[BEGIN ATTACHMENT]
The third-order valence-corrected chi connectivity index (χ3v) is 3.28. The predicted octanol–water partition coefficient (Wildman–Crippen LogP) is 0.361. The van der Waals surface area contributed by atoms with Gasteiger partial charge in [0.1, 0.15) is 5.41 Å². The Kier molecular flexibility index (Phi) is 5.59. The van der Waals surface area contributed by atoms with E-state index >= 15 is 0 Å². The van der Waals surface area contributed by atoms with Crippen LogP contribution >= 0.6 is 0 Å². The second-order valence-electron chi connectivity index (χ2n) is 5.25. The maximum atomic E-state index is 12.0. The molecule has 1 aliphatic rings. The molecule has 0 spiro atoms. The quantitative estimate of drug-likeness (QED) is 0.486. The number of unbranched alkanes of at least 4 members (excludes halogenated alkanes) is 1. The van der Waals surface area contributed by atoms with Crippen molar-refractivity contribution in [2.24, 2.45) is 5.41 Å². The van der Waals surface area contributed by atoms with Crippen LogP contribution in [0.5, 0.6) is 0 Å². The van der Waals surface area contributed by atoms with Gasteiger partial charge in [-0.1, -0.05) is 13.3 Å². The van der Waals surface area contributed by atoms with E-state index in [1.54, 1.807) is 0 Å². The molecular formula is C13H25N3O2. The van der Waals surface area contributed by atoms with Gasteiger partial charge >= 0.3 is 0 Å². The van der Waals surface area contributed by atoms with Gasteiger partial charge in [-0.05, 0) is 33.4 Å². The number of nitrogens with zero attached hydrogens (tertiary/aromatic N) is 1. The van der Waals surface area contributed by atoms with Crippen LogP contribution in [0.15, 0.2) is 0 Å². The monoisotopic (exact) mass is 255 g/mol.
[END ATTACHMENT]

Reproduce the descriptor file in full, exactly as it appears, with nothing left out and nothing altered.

The third-order valence-corrected chi connectivity index (χ3v) is 3.28. The predicted octanol–water partition coefficient (Wildman–Crippen LogP) is 0.361. The van der Waals surface area contributed by atoms with Gasteiger partial charge in [0.1, 0.15) is 5.41 Å². The Kier molecular flexibility index (Phi) is 5.59. The van der Waals surface area contributed by atoms with E-state index >= 15 is 0 Å². The van der Waals surface area contributed by atoms with Crippen LogP contribution >= 0.6 is 0 Å². The second-order valence-electron chi connectivity index (χ2n) is 5.25. The maximum atomic E-state index is 12.0. The molecule has 1 aliphatic rings. The molecule has 0 spiro atoms. The quantitative estimate of drug-likeness (QED) is 0.486. The number of unbranched alkanes of at least 4 members (excludes halogenated alkanes) is 1. The van der Waals surface area contributed by atoms with Crippen molar-refractivity contribution in [2.24, 2.45) is 5.41 Å². The van der Waals surface area contributed by atoms with Crippen LogP contribution in [0.5, 0.6) is 0 Å². The van der Waals surface area contributed by atoms with Gasteiger partial charge in [-0.1, -0.05) is 13.3 Å². The van der Waals surface area contributed by atoms with E-state index in [1.54, 1.807) is 0 Å². The molecular formula is C13H25N3O2. The van der Waals surface area contributed by atoms with Gasteiger partial charge >= 0.3 is 0 Å². The van der Waals surface area contributed by atoms with Gasteiger partial charge in [-0.05, 0) is 33.4 Å². The number of nitrogens with zero attached hydrogens (tertiary/aromatic N) is 1. The van der Waals surface area contributed by atoms with Crippen LogP contribution in [0.15, 0.2) is 0 Å². The monoisotopic (exact) mass is 255 g/mol.